Handling your criminal case – If you have been charged with a crime, it is a serious matter that can have lifelong consequences. The level of involvement and care that someone takes in their case is really a matter of personal choice. The last thing a defendant wants to do, however, is have a negative impact on their own criminal case, and we see that happen all too often. What should you do when you have been charged with a crime, and sometimes more importantly, what should you not do when you have been charged with a crime?
In this blog, we will talk about behavior while you have a pending criminal matter. Like all our blogs, this is intended for general informational purposes only and not intended as a substitute for the advice and counsel of a criminal defense attorney.
I have been charged with a crime, what should I do first?
If you have been charged with a crime, the first thing you should do is consult a criminal defense attorney. There will be many things to navigate through and there will be a lot of considerations that hiring an attorney will help you with. An attorney can help you in obtaining bail, educating you on the process, and giving you other important information. Some of that information includes but is not limited to: determining what potential sentencing applies to your case, and what other possible consequences you may face if convicted.
What should I not do when I have been charged with a crime?
When you have been charged with a crime, you shouldn’t talk to anyone about your case except your lawyer. You should not talk to law enforcement about it, you shouldn’t talk to friends and family about it, and you shouldn’t talk to the victim about it. You shouldn’t talk about it in public, you shouldn’t talk about it at home, you shouldn’t talk about in it jail. You shouldn’t talk about it in person, you shouldn’t talk about it over the phone, you shouldn’t talk about it via e-mail, text messaging, or social media.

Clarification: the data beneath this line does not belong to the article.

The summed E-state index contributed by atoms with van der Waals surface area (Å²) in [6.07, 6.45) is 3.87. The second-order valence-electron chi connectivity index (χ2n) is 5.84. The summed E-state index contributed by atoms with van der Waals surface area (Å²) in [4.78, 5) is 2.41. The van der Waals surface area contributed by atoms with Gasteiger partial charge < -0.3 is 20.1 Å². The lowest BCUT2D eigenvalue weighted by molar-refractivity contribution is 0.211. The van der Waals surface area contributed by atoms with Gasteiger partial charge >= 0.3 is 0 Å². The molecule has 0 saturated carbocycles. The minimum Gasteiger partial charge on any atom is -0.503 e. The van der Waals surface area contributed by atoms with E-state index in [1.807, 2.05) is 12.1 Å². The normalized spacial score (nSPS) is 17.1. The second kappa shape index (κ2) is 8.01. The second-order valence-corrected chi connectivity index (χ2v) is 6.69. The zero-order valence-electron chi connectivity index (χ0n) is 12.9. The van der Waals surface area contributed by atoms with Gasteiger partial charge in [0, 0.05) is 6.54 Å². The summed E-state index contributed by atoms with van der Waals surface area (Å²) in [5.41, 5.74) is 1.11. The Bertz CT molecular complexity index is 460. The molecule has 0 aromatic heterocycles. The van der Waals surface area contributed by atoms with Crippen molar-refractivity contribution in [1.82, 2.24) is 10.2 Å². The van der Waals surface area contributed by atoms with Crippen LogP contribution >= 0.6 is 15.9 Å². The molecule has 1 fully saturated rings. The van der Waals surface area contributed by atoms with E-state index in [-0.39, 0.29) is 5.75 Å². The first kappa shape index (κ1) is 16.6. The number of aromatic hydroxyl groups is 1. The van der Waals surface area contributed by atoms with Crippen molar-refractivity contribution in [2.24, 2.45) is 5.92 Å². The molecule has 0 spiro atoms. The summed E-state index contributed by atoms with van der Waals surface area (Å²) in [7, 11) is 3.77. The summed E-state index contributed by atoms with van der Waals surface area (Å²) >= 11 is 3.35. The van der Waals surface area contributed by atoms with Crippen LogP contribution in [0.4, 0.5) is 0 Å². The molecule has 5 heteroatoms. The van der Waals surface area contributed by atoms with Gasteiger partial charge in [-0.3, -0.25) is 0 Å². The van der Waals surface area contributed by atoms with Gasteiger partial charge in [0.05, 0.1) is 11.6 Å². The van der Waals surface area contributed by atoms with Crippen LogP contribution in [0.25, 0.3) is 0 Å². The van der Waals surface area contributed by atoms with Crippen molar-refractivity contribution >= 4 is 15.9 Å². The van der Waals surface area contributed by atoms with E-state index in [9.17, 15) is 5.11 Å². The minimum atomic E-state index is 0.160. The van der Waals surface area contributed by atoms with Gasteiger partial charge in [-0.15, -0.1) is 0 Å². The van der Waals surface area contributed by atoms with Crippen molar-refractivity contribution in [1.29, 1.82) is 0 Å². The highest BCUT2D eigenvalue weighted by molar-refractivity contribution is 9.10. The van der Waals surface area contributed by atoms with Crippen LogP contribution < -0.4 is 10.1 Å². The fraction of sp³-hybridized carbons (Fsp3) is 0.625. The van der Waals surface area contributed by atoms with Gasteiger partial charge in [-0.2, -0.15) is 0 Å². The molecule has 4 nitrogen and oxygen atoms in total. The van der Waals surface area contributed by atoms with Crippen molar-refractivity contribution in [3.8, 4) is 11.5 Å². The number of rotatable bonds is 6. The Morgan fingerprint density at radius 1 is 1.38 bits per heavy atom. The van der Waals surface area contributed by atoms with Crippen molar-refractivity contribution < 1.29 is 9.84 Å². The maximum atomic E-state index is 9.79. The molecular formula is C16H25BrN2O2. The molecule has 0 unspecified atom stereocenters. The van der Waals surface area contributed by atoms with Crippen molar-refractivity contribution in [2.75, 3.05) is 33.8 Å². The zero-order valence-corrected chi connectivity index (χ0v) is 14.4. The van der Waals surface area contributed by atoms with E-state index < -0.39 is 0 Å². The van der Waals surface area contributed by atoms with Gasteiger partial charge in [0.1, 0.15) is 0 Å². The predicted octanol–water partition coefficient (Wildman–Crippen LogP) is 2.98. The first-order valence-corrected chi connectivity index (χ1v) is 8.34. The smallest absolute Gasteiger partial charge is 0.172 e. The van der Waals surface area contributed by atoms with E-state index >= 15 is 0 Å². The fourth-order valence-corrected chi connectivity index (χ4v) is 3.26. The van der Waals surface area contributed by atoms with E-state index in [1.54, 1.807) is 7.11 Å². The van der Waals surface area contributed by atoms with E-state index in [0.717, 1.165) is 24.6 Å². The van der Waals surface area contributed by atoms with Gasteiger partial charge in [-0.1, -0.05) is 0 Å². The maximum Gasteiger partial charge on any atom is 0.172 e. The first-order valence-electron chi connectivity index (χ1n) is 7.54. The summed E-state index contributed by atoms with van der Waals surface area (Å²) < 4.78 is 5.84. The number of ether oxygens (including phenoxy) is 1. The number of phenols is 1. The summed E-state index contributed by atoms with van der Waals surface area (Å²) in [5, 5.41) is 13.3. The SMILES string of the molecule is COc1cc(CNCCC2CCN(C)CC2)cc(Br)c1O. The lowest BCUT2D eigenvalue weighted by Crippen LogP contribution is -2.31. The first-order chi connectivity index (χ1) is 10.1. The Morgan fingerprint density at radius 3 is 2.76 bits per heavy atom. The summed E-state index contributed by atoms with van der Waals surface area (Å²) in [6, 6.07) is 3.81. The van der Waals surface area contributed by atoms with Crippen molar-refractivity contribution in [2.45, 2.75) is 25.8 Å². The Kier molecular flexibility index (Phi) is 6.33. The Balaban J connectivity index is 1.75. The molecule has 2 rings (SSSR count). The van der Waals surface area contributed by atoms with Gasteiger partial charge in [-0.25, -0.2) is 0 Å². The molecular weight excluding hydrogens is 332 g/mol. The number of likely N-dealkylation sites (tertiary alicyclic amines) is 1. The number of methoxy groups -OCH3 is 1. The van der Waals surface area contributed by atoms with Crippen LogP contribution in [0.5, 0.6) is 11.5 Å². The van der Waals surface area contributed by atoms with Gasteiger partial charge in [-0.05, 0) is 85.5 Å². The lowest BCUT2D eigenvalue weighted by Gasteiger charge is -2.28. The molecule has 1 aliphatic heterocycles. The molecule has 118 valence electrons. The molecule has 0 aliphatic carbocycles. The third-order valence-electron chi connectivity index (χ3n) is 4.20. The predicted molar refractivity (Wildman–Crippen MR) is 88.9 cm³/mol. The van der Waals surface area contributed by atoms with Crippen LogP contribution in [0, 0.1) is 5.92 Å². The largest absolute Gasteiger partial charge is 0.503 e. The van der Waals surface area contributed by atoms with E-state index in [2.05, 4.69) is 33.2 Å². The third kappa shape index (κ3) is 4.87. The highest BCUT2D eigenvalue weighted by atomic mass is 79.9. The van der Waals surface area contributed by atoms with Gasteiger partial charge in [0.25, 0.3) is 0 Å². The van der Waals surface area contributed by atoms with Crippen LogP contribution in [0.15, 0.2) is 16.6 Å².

Any statements you make about your case to anyone are typically used against you. Often defendants make admissions, and don’t even realize that’s what they are doing. The rules of evidence protect statements you make to your attorney, but conversations with anyone else are fair game. The simplest advice that you can get when you are charged with, or even just suspected of a crime is keep your mouth shut!
Is there anything worse than talking about my case?
Why, yes there is. Obstructing justice is worse, and can get you additional charges while also making your case harder to win. Some of the activities that defendants should avoid, for what would seem are obvious reasons include, but are not limited to:
- Interfering with the police investigation
- Keeping witnesses from being available to testify against you
- Reaching out to the alleged victim to and asking them to recant their story
- Bribing officials that are involved in your case
If you have been charged with a crime, let your lawyer handle things. Do what your attorney advises and don’t do anything regarding your case until you talk to your attorney about it.